Irrigation makes your garden more lush and attractive, but the same may not always be true when sprinklers start hitting the fence. If you have sprinklers in your garden, you may worry whether the water can ruin the fence. Can too much irrigation be a problem? We have researched answers to find out.
It is not recommended to place sprinklers near your fence. The water can ruin the appearance and functionality of your fencing, lowering its quality. Other problems you may encounter could be:
- Discolored paint on the fence
- Shortened lifespan because of water damage
- Added maintenance to the landscape near the fence and the fence itself
Planning your landscape thoroughly is key to avoiding irrigation and fence issues. You will also need to consider whether the sprinklers are bothering your neighbors, or accidentally hitting their property. If you want to learn more about this subject, keep reading below.
What happens when the sprinkler hits the fence?
Fences already suffer the occasional moisture due to weather changes, and the changes become obvious over time. When you have the sprinkler constantly saturating the surface with water, you can expect that it won’t look as good as when you first installed it.
Excessive water affects both the form and function of the fence. The effects are generally negative since most materials for the fence lack water resistance, especially wood.
One reason the sprinklers are situated near the fence is because of poor landscape planning. As a result, the fences wear out more easily and ruin the aesthetic of your outdoor scape.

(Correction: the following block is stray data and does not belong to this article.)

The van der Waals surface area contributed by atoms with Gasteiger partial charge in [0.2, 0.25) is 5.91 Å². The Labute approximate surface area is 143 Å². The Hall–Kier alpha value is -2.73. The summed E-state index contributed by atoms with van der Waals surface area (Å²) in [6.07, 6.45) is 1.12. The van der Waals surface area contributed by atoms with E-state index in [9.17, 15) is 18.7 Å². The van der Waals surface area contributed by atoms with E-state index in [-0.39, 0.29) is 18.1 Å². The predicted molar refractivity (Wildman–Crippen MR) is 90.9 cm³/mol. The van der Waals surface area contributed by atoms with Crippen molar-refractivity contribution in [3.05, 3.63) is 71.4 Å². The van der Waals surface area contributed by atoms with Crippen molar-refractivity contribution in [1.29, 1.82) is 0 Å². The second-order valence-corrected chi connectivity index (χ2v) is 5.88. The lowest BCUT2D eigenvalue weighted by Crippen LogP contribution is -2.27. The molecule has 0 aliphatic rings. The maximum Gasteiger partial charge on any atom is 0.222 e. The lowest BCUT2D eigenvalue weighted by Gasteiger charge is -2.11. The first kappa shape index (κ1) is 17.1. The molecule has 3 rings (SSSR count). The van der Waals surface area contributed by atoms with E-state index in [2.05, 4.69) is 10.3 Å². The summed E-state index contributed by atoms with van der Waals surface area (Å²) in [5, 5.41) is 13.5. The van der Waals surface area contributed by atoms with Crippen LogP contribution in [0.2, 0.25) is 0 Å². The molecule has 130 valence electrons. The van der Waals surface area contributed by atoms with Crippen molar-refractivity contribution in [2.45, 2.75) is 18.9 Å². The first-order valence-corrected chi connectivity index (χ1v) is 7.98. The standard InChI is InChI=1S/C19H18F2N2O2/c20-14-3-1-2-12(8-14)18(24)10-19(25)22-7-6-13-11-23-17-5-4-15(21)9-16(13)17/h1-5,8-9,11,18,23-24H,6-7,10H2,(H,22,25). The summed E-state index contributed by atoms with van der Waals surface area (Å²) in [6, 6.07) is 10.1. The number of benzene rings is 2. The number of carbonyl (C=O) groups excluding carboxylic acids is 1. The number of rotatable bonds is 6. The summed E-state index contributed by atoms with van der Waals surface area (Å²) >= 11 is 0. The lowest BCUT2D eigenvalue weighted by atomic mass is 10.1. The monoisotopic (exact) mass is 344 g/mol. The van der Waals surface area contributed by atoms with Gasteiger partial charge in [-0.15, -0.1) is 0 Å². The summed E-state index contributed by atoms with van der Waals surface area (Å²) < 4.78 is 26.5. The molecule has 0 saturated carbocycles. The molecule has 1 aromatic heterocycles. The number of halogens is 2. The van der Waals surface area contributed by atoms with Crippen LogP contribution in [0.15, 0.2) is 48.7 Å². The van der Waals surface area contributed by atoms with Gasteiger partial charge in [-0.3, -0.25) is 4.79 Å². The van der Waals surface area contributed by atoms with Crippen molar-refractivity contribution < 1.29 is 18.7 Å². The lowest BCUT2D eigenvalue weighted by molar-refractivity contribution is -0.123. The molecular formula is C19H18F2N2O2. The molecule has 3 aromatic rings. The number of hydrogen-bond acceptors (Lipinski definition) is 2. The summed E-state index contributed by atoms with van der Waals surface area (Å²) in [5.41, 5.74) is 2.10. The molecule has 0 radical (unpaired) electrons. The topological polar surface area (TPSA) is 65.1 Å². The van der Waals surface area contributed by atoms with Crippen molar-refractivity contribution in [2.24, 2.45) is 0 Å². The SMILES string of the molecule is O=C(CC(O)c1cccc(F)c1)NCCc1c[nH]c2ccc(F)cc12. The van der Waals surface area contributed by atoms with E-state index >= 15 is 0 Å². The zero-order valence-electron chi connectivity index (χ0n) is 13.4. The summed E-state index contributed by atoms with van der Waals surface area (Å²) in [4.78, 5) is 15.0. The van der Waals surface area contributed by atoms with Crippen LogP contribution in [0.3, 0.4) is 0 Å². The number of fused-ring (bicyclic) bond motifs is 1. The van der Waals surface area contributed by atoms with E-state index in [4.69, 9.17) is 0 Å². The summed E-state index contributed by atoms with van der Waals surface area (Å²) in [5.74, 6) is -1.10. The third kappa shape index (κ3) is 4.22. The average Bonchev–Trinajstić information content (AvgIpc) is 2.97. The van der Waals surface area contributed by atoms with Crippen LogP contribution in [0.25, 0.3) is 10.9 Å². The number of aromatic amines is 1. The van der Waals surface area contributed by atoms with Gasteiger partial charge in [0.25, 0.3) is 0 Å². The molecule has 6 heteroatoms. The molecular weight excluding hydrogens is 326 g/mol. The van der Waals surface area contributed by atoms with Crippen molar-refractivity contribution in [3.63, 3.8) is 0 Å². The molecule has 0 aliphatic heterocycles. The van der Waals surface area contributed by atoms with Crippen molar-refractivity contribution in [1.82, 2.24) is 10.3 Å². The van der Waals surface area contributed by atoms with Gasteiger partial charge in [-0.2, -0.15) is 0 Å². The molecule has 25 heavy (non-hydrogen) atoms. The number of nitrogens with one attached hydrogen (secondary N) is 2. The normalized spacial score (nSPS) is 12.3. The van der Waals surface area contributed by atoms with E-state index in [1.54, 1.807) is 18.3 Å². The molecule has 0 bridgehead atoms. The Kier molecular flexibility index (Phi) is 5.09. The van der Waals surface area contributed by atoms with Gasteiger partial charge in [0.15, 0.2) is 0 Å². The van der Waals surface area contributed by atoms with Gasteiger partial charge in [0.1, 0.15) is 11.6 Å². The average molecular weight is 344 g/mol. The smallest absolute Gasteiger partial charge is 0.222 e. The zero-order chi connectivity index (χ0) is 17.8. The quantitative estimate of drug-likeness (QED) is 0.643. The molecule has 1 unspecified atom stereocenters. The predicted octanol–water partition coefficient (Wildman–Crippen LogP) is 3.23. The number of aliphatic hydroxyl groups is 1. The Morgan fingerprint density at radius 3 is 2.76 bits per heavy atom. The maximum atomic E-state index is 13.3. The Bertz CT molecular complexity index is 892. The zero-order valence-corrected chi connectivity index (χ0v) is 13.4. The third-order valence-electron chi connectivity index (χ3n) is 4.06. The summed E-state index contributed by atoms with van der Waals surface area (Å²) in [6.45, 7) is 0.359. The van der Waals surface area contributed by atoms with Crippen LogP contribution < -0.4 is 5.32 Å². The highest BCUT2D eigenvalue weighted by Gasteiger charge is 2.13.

Here are some of the things that can happen when the sprinkler hits the fence.
Discolored Paint on the Fence
One of our top priorities when selecting our fences is the aesthetic. We paint them, coat them, and maintain them in hopes that they will continue to beautify the home. Unfortunately, these are negated when the sprinklers are consistently damaging the surface with excessive moisture.
Part of maintaining the fence is eliminating their problem areas. Having plants near the fence will introduce mildew to the fences; installing sprinklers will strip the surface with its protective coating.
If you are worried about sun damage, you may have trees with thick canopies installed; only plant beds and sods are unadvisable.
To have fences that have a better chance of withstanding moisture damage, opt for high-quality wood fences such as cedar and southern yellow pine. Make sure to have it sealed with a protective coating so it never loses its color.
Shortened Lifespan Because of Water Damage
When the fence starts to show signs of discoloration, it will only worsen from there unless you address it quickly. Irrigation systems such as sprinklers cause the fences to rot as they get saturated with moisture, eventually losing their structural integrity.
Off course, wood is bound to deteriorate after a period of time because of weather patterns and humidity. However, you further shorten their lifespan by having sprinklers shower them constantly.
Protective sealants are supposed to improve their lifespan and retain their luster. However, once it is stripped off by excessive moisture, signs of wear will start showing on the surface and affect your outdoor aesthetic.
Added Maintenance to the Landscape Near the Fence and the Fence Itself
Since the water sprinklers make vegetation thrive, the plants and sod near the fencing will grow. This adds additional maintenance to your landscape.
You have to constantly trim the greenery surrounding the fence so the moisture doesn't damage the fences, and you have to regularly re-coat the surfaces to make them somehow water-resistant.
What to do when a neighbor's sprinkler hits your fence?
Fences are supposed to act as a boundary between your and your neighbor's property. If their sprinklers are starting to affect your fences, they are legally liable for the damage. However, it doesn't have to escalate that far.